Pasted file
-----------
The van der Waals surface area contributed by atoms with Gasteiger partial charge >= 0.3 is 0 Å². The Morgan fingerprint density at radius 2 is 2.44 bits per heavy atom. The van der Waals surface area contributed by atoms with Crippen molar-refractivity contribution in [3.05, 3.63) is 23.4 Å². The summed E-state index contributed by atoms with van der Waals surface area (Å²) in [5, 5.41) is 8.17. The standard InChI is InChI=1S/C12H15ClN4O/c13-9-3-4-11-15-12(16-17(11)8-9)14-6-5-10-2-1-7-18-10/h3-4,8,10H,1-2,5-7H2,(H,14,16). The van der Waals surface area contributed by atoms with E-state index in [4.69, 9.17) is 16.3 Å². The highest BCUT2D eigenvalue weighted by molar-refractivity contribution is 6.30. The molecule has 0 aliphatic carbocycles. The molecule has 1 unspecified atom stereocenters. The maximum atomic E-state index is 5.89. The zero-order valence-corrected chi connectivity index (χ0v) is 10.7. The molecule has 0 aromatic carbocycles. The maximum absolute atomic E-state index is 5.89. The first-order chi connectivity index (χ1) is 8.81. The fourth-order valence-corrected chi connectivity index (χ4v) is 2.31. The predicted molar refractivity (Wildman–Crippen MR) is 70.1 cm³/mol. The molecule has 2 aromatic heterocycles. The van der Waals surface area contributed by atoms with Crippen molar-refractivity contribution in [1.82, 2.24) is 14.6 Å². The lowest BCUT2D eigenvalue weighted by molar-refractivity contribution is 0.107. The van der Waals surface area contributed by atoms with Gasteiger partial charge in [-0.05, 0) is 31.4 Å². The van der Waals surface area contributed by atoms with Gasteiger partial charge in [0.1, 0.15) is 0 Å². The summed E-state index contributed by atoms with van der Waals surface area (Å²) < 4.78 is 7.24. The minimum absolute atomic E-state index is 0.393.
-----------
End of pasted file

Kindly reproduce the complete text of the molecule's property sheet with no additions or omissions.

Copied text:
The van der Waals surface area contributed by atoms with Gasteiger partial charge >= 0.3 is 0 Å². The Morgan fingerprint density at radius 2 is 2.44 bits per heavy atom. The van der Waals surface area contributed by atoms with Crippen molar-refractivity contribution in [3.05, 3.63) is 23.4 Å². The summed E-state index contributed by atoms with van der Waals surface area (Å²) in [5, 5.41) is 8.17. The standard InChI is InChI=1S/C12H15ClN4O/c13-9-3-4-11-15-12(16-17(11)8-9)14-6-5-10-2-1-7-18-10/h3-4,8,10H,1-2,5-7H2,(H,14,16). The van der Waals surface area contributed by atoms with E-state index in [4.69, 9.17) is 16.3 Å². The highest BCUT2D eigenvalue weighted by molar-refractivity contribution is 6.30. The molecule has 0 aliphatic carbocycles. The molecule has 1 unspecified atom stereocenters. The maximum atomic E-state index is 5.89. The zero-order valence-corrected chi connectivity index (χ0v) is 10.7. The molecule has 0 aromatic carbocycles. The maximum absolute atomic E-state index is 5.89. The first-order chi connectivity index (χ1) is 8.81. The fourth-order valence-corrected chi connectivity index (χ4v) is 2.31. The predicted molar refractivity (Wildman–Crippen MR) is 70.1 cm³/mol. The molecule has 2 aromatic heterocycles. The van der Waals surface area contributed by atoms with Crippen molar-refractivity contribution in [1.82, 2.24) is 14.6 Å². The lowest BCUT2D eigenvalue weighted by molar-refractivity contribution is 0.107. The van der Waals surface area contributed by atoms with Gasteiger partial charge in [-0.05, 0) is 31.4 Å². The van der Waals surface area contributed by atoms with Gasteiger partial charge in [0.1, 0.15) is 0 Å². The summed E-state index contributed by atoms with van der Waals surface area (Å²) < 4.78 is 7.24. The minimum absolute atomic E-state index is 0.393.